Interfaith ministers promote the common sacred truth of love
Sixty five ‘interfaith ministers’ are to be ordained in a ceremony in the UK on Saturday (25 July). The scheme, run by the One Spirit Interfaith Foundation, produces people who commit to live a life of love, reconciliation and peace-making. They follow a two year training programme exploring “the common sacred truths at the heart of the world’s religions, faiths and spiritual traditions”. The course includes training in counselling, therapy, diversity, inclusivity and activism. After graduating, they can hold interfaith ceremonies such as weddings, baby blessings, burials, divorce rituals. The organisation aims to deepen the expression of love, compassion and respect for self and others for all humanity. It was set up 22 years ago and in this time, it has ordained more than 800 men & women as interfaith ministers in the UK & Ireland. This year, due to the pandemic, the unique ordination ceremony will be streamed live on charity’s facebook page
Augustine Tanner-Ihm – stop speaking or face ‘bad consequences’
Augustine Tanner-Ihm, who is training to be a church of England priest, has been on the receiving end of another incredible message from within the church. Augustine, who is black, came to fame when he made public an email giving the reason for him not getting a curate’s job “We are not confident that there is a sufficient match between you and the requirements of the post. Firstly, the demographic of the parish is monochrome white working-class, where you might feel uncomfortable.” This week he has posted another message on twitter saying: “ I received an email from a leader to stop speaking about my experiences the last three years otherwise there may be some ‘bad consequences and this may undermine my integrity. Intimidation and silencing are still a part of our Anglican Culture. Say a prayer.” Replies spoke of shock, disbelief, the need for honesty, the need to name and shame, bullying and the crumbling of deference in the CofE.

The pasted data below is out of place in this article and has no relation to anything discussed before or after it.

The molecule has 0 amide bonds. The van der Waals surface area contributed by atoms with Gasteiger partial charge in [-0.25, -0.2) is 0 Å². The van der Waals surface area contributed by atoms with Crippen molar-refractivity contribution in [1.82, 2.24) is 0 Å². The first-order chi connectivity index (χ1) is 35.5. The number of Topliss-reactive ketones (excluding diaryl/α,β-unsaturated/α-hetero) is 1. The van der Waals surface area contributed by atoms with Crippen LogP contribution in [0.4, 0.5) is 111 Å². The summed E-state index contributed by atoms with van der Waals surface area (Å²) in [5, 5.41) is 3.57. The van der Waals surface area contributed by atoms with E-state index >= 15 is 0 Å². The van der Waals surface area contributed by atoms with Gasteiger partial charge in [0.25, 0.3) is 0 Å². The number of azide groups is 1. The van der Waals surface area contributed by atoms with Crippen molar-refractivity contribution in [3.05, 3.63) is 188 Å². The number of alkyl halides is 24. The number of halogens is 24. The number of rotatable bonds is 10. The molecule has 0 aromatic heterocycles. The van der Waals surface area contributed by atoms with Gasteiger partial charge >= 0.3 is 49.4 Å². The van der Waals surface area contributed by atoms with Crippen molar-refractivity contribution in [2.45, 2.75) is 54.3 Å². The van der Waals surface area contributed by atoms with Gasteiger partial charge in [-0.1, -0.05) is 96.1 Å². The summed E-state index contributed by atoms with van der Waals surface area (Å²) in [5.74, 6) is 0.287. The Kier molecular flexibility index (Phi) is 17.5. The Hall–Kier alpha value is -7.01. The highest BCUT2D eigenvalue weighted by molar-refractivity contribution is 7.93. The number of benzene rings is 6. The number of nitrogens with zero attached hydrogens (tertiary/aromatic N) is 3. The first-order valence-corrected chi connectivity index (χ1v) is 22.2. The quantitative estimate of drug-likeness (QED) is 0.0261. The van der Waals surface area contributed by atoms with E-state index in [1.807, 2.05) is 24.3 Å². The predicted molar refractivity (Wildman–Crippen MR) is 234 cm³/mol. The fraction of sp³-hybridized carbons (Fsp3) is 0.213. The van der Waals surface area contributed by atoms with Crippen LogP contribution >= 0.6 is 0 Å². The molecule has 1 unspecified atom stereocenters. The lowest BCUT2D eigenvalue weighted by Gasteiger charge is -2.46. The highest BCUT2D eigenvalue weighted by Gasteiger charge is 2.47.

Sheffield Cathedral sacks the choir